A-Level: Constantin Brancusi, The Kiss

Constantin Brancusi, The Kiss, 1916, limestone, 58.4 x 33.7 x 25.4 cm (Philadelphia Museum of Art)


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[0:00] [music]

Dr. Steven Zucker: [0:05] We’re in the Philadelphia Museum of Art, in a room devoted to the work of Constantin Brancusi, an artist who redefined sculpture in the modern age.

Dr. Beth Harris: [0:16] [In] sculpture at the turn from the 19th to the 20th century, the great figure who stands out is Auguste Rodin, still very much within that narrative tradition of the 19th century.

Dr. Zucker: [0:27] Rodin broke all kinds of rules in terms of the way he handled surface, fragmented the human figure, and took issue with the classical ideal of the human body. We can see that for instance in “Walking Man.” Brancusi comes as an outsider to modernism and to the art establishment in Paris. He was Romanian. He did go to the Academy in Bucharest but made his way as a young man to Paris.

Dr. Harris: [0:51] It’s important to remember, too, that Paris is the center of the art world for the 19th century. It’s the home of what we think of as modern art, and in a way, at the end of the 19th century, we see artists wanting to leave Paris to find other traditions. There’s this interest in something that was thought of as more primitive or more true.

Dr. Zucker: [1:12] What’s so interesting is that Brancusi brings that notion of a primitive truth to Paris rather than having to leave Paris to find it. He comes from Romania, where there was a long-standing peasant tradition of stone carving and wood carving, of folk art.

[1:27] While Brancusi himself worked briefly in Auguste Rodin’s studio, when Brancusi was more established, the younger artist Isamu Noguchi would work with this master. One of the things that Noguchi took from Brancusi was the artist’s regard for the nature of the object, finding its internal spirit, its structures.

Dr. Harris: [1:48] We clearly see that here in this limestone sculpture called “The Kiss.” It’s easy to fall into thinking, “Oh, this looks like something a child could do. This is so simple. It’s so block-like.” The forms are not carefully detailed in their depiction of the human body, especially if you think about the academic tradition that someone like Rodin is coming from.

Dr. Zucker: [2:09] Where there’s a careful articulation of movement, musculature, of anatomy, but here what we have instead is an attempt to retain materiality. This came from a block of stone. Look at the turn of the elbows, and yes, of course, arms do turn at right angles, but here, those right angles are aligned with the corners of the block.

Dr. Harris: [2:29] It’s almost surprising to find those arms continuing around.

Dr. Zucker: [2:33] And lovely the way those hands clasp each other and hold the other figure tight. So much so that these figures, which are each defined only by the single incised line that separates the two, without which they could almost be read as a single figure.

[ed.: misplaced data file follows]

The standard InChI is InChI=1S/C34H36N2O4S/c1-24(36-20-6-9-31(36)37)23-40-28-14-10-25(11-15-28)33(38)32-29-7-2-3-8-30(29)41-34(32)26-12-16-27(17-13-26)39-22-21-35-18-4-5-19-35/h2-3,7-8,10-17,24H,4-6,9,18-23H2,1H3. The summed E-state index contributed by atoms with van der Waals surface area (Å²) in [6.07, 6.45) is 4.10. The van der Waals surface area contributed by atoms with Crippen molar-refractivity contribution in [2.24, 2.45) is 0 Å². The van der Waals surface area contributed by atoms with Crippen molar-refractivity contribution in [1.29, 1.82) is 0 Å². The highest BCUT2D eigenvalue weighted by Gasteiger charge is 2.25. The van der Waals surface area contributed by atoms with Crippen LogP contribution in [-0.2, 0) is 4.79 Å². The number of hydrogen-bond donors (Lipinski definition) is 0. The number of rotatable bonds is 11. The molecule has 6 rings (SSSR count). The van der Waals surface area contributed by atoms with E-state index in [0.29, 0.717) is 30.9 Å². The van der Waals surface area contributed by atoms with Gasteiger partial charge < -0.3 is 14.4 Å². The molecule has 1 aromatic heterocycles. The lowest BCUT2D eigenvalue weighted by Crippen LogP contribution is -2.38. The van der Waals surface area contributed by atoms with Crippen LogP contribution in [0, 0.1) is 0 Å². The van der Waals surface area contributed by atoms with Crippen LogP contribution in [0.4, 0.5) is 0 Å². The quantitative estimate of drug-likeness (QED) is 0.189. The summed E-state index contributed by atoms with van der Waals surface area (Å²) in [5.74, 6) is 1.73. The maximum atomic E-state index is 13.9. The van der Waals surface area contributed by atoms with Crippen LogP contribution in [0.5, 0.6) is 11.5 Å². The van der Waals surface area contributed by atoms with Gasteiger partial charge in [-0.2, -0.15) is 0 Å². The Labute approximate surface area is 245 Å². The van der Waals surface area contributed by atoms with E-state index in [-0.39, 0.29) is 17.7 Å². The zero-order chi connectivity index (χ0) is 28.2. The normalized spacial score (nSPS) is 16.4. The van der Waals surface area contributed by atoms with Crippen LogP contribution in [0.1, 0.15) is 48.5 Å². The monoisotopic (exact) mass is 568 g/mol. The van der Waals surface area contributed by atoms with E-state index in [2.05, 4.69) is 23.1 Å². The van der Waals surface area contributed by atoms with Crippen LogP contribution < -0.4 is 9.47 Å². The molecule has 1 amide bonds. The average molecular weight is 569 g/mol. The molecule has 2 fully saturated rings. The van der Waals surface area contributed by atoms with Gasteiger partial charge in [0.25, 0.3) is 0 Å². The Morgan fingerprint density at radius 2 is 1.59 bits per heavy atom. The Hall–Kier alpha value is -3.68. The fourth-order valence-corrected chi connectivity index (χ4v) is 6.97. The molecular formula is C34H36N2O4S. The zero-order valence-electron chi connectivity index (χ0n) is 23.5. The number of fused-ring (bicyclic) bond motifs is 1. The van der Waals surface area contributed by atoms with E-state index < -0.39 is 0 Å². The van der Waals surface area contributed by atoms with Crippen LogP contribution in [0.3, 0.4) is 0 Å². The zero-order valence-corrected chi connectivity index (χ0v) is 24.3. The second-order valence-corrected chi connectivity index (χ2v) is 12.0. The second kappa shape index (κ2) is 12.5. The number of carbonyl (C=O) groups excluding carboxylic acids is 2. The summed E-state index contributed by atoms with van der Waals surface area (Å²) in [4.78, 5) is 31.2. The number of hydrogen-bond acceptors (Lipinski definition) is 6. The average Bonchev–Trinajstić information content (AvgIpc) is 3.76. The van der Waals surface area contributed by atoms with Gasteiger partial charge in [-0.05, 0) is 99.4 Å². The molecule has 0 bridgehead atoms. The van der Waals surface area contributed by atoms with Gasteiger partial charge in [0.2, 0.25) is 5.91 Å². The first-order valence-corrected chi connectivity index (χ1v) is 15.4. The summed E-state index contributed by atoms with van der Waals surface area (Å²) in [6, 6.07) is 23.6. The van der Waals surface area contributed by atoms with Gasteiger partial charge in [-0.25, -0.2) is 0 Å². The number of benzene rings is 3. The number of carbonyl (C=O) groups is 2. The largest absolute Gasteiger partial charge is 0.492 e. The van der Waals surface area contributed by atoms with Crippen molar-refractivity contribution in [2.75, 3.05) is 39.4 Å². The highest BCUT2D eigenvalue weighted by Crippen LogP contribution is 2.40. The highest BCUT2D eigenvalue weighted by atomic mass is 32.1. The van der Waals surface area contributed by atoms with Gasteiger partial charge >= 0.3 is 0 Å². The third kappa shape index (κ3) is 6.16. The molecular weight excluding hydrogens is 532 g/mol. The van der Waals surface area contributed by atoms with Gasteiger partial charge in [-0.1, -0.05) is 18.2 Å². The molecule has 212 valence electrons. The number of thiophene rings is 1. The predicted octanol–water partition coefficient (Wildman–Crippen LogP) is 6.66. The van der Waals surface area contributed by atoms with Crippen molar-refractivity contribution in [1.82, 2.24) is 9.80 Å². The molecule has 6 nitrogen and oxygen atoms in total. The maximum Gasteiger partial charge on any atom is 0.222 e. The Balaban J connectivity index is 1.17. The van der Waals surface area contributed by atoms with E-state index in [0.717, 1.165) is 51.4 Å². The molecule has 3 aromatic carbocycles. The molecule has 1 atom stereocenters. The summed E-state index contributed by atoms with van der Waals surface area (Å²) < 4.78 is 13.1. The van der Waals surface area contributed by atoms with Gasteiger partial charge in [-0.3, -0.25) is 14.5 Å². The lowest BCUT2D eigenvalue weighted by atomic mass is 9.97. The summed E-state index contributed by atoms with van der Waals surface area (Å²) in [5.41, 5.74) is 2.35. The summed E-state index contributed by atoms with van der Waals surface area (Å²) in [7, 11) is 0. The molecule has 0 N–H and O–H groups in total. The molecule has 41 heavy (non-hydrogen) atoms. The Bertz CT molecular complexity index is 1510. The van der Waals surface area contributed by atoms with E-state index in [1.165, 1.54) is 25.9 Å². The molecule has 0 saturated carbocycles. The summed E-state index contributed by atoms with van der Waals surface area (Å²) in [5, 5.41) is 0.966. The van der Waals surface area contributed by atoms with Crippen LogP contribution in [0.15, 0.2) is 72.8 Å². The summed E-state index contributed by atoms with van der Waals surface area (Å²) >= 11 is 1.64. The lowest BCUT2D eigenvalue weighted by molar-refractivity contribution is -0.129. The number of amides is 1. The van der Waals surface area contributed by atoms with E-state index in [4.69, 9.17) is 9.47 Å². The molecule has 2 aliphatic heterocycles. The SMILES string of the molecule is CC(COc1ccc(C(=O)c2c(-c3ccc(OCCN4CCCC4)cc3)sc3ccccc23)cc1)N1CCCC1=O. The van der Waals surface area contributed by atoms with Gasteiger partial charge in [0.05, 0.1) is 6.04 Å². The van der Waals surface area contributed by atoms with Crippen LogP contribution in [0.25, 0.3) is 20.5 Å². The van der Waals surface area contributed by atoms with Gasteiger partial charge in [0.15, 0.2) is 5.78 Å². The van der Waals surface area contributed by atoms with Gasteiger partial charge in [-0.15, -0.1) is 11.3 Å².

Dr. Harris: [2:46] Except that, of course, the figure on the right we read as a woman because that line makes an arc. We read those as breasts.

Dr. Zucker: [2:54] She’s ever so slightly thinner than he is. Her eye is slightly smaller, but the eyes also join together to create a single, almost cyclopean eye in the middle of the forehead. The mouths, which are lips reaching to each other, are here singular.

Dr. Harris: [3:10] Brancusi is making something that reveals the structure of the limestone. We even have that sense in the simplified carving of the hair. There’s also something in that idea of the union of these two figures, of male and female coming together, something primitive, something truthful, something about the human condition.

Dr. Zucker: [3:29] I think there’s real honoring of the material nature of this block. He’s leaving it raw. It’s not just the cubic quality, it’s the surface, which is allowed to be rough. Look especially at the hair. We can use the term primitive, but I think it’s also archaic. It’s hearkening back to the tradition before the classical.

Dr. Harris: [3:47] Outside of that academic tradition: you go to the Academy, you learn how to sculpt, you learn how to make a human figure. You study human anatomy, you learn how to polish stone so that it has a high degree of sheen.

Dr. Zucker: [3:59] How radical this must have been after 300 or 400 years, from the Renaissance to the high-polished sculptures of Bernini during the Baroque period to the academic art of the 19th century, where the technical facility was at a high point, to return to a basic, beautiful form.

[4:17] This was not the first version of “The Kiss.” This is actually the fourth, and it was commissioned by an American collector who was interested in acquiring the first. But Brancusi said it wasn’t available.

Dr. Harris: [4:28] It’s important that it’s not on a typical base that we think of for sculpture.

Dr. Zucker: [4:33] In fact, the artist didn’t even want it on the piece of wood that we see it on in the museum. He wanted it directly on the ground. He said it would be a kind of amputation if it was placed on a platform. This is important to the idea of taking sculpture out of the academic realm, where sculpture had always been accorded a kind of high status, put on a high pedestal.

[4:53] The avant-garde has rejected the sophistication of the urban experience, looking instead for truth in nature.

Dr. Harris: [5:01] Well, you could say that that is the very definition of the avant-garde, rejecting the authority and strictures of the academy and finding an alternative that speaks more genuinely to the time that the artist lives in.

[5:15] [music]

Cite this page as: Dr. Beth Harris and Dr. Steven Zucker, "A-Level: Constantin Brancusi, The Kiss," in Smarthistory, July 26, 2017, accessed April 19, 2024, https://smarthistory.org/constantin-brancusi-the-kiss-2/.